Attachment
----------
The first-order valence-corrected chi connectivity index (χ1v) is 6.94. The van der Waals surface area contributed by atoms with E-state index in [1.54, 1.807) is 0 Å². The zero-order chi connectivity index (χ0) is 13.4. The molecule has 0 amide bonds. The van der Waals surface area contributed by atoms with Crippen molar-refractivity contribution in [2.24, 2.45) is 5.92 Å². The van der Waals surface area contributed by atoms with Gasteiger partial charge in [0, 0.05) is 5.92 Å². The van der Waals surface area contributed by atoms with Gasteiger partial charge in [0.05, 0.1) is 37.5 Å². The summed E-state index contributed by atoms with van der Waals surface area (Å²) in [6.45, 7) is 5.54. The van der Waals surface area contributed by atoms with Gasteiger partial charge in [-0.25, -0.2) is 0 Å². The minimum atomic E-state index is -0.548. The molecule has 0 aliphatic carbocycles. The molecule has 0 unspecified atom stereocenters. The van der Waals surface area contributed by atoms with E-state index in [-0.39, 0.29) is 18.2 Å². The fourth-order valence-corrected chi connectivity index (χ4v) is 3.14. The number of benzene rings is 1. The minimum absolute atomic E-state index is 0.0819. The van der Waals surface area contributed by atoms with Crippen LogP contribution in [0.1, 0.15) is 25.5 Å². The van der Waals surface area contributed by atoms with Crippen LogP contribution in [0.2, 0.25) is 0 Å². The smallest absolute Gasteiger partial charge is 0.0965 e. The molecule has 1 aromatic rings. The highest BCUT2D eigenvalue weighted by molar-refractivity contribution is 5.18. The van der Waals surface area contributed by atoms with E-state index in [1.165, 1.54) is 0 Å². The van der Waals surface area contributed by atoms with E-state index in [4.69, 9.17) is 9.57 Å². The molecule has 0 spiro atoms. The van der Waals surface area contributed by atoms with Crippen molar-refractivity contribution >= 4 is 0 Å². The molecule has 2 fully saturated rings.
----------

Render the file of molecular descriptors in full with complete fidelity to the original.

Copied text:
The first-order valence-corrected chi connectivity index (χ1v) is 6.94. The van der Waals surface area contributed by atoms with E-state index in [1.54, 1.807) is 0 Å². The zero-order chi connectivity index (χ0) is 13.4. The molecule has 0 amide bonds. The van der Waals surface area contributed by atoms with Crippen molar-refractivity contribution in [2.24, 2.45) is 5.92 Å². The van der Waals surface area contributed by atoms with Gasteiger partial charge in [0, 0.05) is 5.92 Å². The van der Waals surface area contributed by atoms with Gasteiger partial charge in [0.05, 0.1) is 37.5 Å². The summed E-state index contributed by atoms with van der Waals surface area (Å²) in [6.45, 7) is 5.54. The van der Waals surface area contributed by atoms with Gasteiger partial charge in [-0.25, -0.2) is 0 Å². The minimum atomic E-state index is -0.548. The molecule has 0 aliphatic carbocycles. The molecule has 0 unspecified atom stereocenters. The van der Waals surface area contributed by atoms with E-state index in [-0.39, 0.29) is 18.2 Å². The fourth-order valence-corrected chi connectivity index (χ4v) is 3.14. The number of benzene rings is 1. The minimum absolute atomic E-state index is 0.0819. The van der Waals surface area contributed by atoms with Crippen LogP contribution in [0.1, 0.15) is 25.5 Å². The van der Waals surface area contributed by atoms with Crippen LogP contribution in [0.2, 0.25) is 0 Å². The smallest absolute Gasteiger partial charge is 0.0965 e. The molecule has 1 aromatic rings. The highest BCUT2D eigenvalue weighted by molar-refractivity contribution is 5.18. The van der Waals surface area contributed by atoms with E-state index in [1.165, 1.54) is 0 Å². The van der Waals surface area contributed by atoms with E-state index in [4.69, 9.17) is 9.57 Å². The molecule has 0 spiro atoms. The van der Waals surface area contributed by atoms with Crippen molar-refractivity contribution >= 4 is 0 Å². The molecule has 2 fully saturated rings.